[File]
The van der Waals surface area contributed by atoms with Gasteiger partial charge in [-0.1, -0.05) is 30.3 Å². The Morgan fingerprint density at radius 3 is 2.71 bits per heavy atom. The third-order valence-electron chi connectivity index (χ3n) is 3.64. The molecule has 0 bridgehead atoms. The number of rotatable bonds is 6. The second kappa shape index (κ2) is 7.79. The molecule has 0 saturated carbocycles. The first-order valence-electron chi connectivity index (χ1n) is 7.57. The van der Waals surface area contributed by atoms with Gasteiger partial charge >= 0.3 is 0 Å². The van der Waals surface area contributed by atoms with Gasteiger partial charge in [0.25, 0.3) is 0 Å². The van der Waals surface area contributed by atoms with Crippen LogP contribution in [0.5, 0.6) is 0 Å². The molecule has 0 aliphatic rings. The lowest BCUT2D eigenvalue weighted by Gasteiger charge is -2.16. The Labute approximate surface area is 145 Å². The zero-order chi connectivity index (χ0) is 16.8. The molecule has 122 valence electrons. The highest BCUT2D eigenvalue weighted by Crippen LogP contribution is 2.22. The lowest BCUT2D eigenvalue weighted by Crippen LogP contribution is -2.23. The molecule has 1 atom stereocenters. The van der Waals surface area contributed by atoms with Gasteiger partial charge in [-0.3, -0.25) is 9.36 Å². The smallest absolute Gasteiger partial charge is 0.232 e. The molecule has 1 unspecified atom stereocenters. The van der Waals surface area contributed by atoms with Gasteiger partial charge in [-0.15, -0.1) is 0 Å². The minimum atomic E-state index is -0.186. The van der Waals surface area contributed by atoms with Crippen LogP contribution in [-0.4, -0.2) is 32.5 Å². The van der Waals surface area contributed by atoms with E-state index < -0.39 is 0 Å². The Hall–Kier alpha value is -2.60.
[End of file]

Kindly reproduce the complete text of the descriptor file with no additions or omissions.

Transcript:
The van der Waals surface area contributed by atoms with Gasteiger partial charge in [-0.1, -0.05) is 30.3 Å². The Morgan fingerprint density at radius 3 is 2.71 bits per heavy atom. The third-order valence-electron chi connectivity index (χ3n) is 3.64. The molecule has 0 bridgehead atoms. The number of rotatable bonds is 6. The second kappa shape index (κ2) is 7.79. The molecule has 0 saturated carbocycles. The first-order valence-electron chi connectivity index (χ1n) is 7.57. The van der Waals surface area contributed by atoms with Gasteiger partial charge >= 0.3 is 0 Å². The van der Waals surface area contributed by atoms with Gasteiger partial charge in [0.25, 0.3) is 0 Å². The van der Waals surface area contributed by atoms with Crippen LogP contribution in [0.5, 0.6) is 0 Å². The molecule has 0 aliphatic rings. The lowest BCUT2D eigenvalue weighted by Gasteiger charge is -2.16. The Labute approximate surface area is 145 Å². The zero-order chi connectivity index (χ0) is 16.8. The molecule has 122 valence electrons. The highest BCUT2D eigenvalue weighted by Crippen LogP contribution is 2.22. The lowest BCUT2D eigenvalue weighted by Crippen LogP contribution is -2.23. The molecule has 1 atom stereocenters. The van der Waals surface area contributed by atoms with Gasteiger partial charge in [-0.3, -0.25) is 9.36 Å². The smallest absolute Gasteiger partial charge is 0.232 e. The molecule has 1 unspecified atom stereocenters. The van der Waals surface area contributed by atoms with Gasteiger partial charge in [-0.15, -0.1) is 0 Å². The minimum atomic E-state index is -0.186. The van der Waals surface area contributed by atoms with Crippen LogP contribution in [-0.4, -0.2) is 32.5 Å². The van der Waals surface area contributed by atoms with E-state index < -0.39 is 0 Å². The Hall–Kier alpha value is -2.60.